Your assumption of the ignorance of "non-faith" teachers is deeply insulting.
    Plus, the idea that an atheist is unable to give a more fair and balanced account of religion than one of its subscribers is ridiculous. Do you teach Islam in the same way as you teach Christianity? If not, why not?
  17. Milgod

    Milgod Established commenter

    Your ignorance knows no bounds.
    Firstly (as I've been doing time connectives today), Christmas to many people is a secular holiday. This has been discussed in detail previously on this forum. The OP also mentioned that they do take part in the service just that they didn't want to have the sign of the cross as this wasn't in their beliefs.
    Secondly, you yourself even say that what the holidays are based on has been forgotten. Does this not show you that our society has rid itself of the shackles that religion imposes?
    Finally, what a stupid comment about non-faith school teachers. Are there no teachers in non-faith schools that follow religion? Of course there are because we let people have freedom to choose, unlike Catholic schools.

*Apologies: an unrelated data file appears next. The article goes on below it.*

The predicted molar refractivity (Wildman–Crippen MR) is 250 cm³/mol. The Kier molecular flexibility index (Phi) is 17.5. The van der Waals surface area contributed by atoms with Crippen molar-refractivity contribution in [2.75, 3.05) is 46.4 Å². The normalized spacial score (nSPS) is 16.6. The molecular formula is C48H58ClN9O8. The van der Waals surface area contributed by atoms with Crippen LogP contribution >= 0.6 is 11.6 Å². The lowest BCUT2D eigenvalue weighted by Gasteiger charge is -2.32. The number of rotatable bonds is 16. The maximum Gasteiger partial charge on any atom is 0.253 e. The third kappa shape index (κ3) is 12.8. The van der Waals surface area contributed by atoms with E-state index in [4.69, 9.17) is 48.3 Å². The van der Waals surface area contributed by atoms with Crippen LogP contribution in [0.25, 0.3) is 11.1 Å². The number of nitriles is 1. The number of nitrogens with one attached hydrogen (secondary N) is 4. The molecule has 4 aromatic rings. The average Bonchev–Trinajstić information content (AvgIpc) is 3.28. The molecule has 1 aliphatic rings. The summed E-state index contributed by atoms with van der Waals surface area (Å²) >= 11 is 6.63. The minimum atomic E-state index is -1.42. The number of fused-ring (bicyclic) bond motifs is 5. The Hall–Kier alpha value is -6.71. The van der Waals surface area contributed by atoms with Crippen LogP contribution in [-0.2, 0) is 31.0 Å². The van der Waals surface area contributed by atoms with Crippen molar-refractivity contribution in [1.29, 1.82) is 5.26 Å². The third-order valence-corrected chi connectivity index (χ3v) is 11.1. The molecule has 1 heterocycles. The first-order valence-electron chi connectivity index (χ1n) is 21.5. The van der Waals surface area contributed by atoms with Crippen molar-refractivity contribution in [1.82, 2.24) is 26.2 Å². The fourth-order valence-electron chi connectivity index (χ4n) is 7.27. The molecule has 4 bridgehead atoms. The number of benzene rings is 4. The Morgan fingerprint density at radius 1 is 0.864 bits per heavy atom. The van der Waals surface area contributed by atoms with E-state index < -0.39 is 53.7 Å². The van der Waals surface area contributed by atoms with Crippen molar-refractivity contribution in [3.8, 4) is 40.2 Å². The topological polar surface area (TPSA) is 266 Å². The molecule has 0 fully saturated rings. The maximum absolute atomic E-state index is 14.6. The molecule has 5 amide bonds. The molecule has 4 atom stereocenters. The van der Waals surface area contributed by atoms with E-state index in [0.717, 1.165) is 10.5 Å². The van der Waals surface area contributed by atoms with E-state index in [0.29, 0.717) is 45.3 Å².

18. Milgod

    Milgod Established commenter

    You won't be getting an apology either. You stated 'Post 1 doesn't refer to children at all, and I can't see any suggestion in any of the OP's subsequent post that suggest this at all' (I had to copy and paste as I can't use the multi-quote thingy). That says to me that the OP never mentioned children. They did on about post 10.

    I'll wait for an apology . . . . .

    As for first/firstly - I believe it is up to the writer. Neither is incorrect as such, more a personal preference (certainly in modern times). If I am wrong I will accept the fact.